He has called for a full eight-hour school day for public high schools instead of the half-day schedule that leaves children unsupervised at home.
He has said that while he is not against negotiating with the FARC, he opposes talks that would allow rebel leaders to enter society without serving jail time.
Before becoming finance minister, Zuluaga served as an advisor to Uribe and as a senator.
Trained as an economist in the United Kingdom, Zuluaga was mayor of his hometown in the department of Caldas, before working in the iron and steel industry.
A former mayor of Colombia’s capital Bogota, Penalosa was tipped as the second-round winner in one recent poll, though those results differed from other surveys.
Penalosa, a contender for the center-left Green Alliance party, was lauded for the transportation changes he spearheaded as mayor, expanding bike paths and beginning construction on the city’s mass-transit bus system.
The 59-year-old Duke University alumnus, born in the United States, has delivered lectures on urban sustainability at conferences around the world. He has declined to be categorized as representing the political left or right.
Penalosa has said he would continue FARC peace talks. The negotiations should “transcend” governments, Penalosa told Reuters in a recent interview.
Though he believes in the need to preserve Colombia’s environment, the white-haired Penalosa welcomes foreign investment and hopes mining and energy can contribute to 5 percent annual economic growth.
Penalosa’s alliance with Uribe during his losing bid to be Bogota’s mayor in 2011 may have damaged his credibility with left-leaning voters. He also made a failed run for mayor in 2007.
Ramirez, who also served as defense minister under ex-president Uribe, is polling in single digits, but her voters could prove king-makers in the second round.
As Uribe’s first defense minister, she helped design the security policy which over the years has severely weakened leftist guerrillas with backing from the United States.
The 59-year-old Conservative Party candidate has said that as president she would give the peace process four months to finalize, and that a second term for Santos would do “great harm” to Colombia.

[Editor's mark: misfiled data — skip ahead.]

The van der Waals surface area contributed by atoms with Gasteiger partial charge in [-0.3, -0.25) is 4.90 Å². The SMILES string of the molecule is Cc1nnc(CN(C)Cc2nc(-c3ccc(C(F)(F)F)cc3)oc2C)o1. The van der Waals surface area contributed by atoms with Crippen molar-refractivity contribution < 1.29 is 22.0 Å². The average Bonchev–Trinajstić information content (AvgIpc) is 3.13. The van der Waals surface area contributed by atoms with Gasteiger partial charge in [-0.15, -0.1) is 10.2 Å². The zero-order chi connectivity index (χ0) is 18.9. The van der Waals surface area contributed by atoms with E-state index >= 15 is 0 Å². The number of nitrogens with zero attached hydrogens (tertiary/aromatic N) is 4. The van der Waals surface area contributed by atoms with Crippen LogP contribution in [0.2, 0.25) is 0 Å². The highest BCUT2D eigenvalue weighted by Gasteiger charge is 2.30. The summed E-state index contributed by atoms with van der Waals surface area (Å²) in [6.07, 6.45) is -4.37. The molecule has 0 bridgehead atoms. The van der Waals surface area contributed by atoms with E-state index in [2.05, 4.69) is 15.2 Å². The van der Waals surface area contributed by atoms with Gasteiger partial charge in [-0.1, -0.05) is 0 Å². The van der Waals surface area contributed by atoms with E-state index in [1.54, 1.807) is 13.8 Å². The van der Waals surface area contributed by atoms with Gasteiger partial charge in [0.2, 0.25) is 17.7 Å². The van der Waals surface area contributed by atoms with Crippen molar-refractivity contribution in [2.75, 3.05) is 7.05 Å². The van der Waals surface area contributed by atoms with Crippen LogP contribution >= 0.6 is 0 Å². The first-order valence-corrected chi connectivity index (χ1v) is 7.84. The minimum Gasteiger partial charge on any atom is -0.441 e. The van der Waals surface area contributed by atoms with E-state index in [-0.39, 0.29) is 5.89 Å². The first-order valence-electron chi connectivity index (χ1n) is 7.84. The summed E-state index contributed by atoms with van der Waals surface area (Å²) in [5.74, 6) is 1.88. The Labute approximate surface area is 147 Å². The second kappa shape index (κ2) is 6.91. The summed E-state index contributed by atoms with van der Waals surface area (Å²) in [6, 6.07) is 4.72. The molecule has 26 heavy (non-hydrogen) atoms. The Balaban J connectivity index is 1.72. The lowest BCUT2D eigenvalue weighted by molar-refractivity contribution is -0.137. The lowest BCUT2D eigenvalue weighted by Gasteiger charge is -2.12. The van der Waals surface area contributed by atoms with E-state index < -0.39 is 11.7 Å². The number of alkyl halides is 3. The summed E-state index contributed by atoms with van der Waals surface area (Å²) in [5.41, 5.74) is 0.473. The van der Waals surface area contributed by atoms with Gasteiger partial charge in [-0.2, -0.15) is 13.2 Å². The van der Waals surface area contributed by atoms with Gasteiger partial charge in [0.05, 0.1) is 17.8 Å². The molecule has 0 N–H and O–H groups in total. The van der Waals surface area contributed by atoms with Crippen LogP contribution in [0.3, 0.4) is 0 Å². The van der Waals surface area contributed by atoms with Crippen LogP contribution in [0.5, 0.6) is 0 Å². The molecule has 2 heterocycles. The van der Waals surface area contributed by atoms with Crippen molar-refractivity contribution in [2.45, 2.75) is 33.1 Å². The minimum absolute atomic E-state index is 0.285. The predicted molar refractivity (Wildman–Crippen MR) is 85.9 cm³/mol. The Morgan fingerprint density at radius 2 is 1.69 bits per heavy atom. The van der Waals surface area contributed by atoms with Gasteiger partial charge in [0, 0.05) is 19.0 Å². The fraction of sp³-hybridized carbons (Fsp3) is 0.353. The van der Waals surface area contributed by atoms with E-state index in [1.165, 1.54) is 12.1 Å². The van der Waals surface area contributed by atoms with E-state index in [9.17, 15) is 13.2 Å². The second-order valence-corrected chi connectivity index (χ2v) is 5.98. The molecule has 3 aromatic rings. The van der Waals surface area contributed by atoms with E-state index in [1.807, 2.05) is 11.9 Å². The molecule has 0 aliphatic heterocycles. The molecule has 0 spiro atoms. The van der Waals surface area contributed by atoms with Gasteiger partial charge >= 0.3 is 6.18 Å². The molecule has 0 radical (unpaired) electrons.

As minister, Ramirez helped centralize the military’s procurement policies in an effort to curb corruption.
Her campaign has focused on job creation and the fight against graft, but has also highlighted women’s issues and said she would push for life sentences for rapists.
The left-wing Lopez, running on the Democratic Pole ticket, was appointed by Santos as interim mayor of Bogota in 2011, after a corruption scandal ousted the elected mayor.
Lopez, who says she would seek a bilateral ceasefire to accompany FARC peace negotiations, is polling in single digits, but could rally her supporters to lend their votes to a second round candidate.
The 64-year-old is the head of her party and served as an economic advisor in the administration of her uncle, former president Alfonso Lopez Michelsen.
She joined forces with leftist Aida Avella, formerly the presidential candidate for the leftist Patriotic Union, who is now running as vice-president. Avella’s party was founded in 1985 after a failed peace process brokered by then-President Belisario Betancur with the FARC. Some 5,000 members and supporters were killed in the years after its creation by right-wing paramilitary groups.
Born into a family of privilege, Lopez attended the Madeira School in Virginia, which also counts heiress Brooke Astor and actress Stockard Channing among its alumnae, and then graduated magna cum laude from Harvard in 1972.
Additional reporting by Helen Murphy; editing by Andrew Hay